In the process of inventing a fantasy world, sometimes characters need a whole new language. And that language can bring so much more to the story than just acoustic flavor.
"The moment you create a word, it assumes so much about the world where this language is spoken," says David Peterson, the linguist who developed the Dothraki and Valyrian languages for HBO's Game of Thrones.
"If you create a word for book, it assumes that whoever speaks this language has the concept of a book, has a writing system, has a history of literature, has a publishing industry, has binding and binding practices."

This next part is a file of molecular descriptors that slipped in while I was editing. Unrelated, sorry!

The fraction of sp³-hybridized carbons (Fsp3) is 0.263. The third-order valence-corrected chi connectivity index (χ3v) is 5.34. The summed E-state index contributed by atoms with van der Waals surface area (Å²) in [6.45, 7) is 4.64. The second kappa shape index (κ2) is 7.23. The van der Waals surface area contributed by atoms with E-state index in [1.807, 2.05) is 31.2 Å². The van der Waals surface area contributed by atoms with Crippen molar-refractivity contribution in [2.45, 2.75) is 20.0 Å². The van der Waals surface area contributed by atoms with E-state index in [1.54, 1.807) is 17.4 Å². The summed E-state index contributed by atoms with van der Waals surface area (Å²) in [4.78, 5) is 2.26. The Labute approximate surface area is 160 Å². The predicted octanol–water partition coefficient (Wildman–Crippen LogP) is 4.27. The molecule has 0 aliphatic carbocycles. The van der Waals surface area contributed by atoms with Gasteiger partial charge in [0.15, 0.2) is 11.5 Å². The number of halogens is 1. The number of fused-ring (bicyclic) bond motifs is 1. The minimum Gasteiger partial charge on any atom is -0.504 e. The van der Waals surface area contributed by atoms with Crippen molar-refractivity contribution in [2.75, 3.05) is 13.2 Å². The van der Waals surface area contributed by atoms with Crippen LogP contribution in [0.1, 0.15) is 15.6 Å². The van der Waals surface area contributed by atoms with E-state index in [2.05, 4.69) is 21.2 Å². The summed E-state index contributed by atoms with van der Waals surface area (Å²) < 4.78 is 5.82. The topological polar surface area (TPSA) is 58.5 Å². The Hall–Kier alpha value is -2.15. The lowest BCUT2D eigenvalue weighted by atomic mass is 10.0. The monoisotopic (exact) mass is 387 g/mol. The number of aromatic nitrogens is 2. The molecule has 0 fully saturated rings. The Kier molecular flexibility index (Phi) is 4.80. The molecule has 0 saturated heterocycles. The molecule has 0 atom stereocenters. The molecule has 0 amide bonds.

In this Talk of Iowa segment, Charity Nebbe talks with Peterson about his work on Game of Thrones, and his written and spoken languages for Thor: The Dark World, SyFy’s Defiance and Dominion, and The CW’s The 100 and Star-Crossed.
Peterson presentation is titled “The Art of Language Invention,” and it is in Ames at 8 p.m. Monday, Feb. 12, in the Memorial Union Great Hall. The lecture is free and open to the public.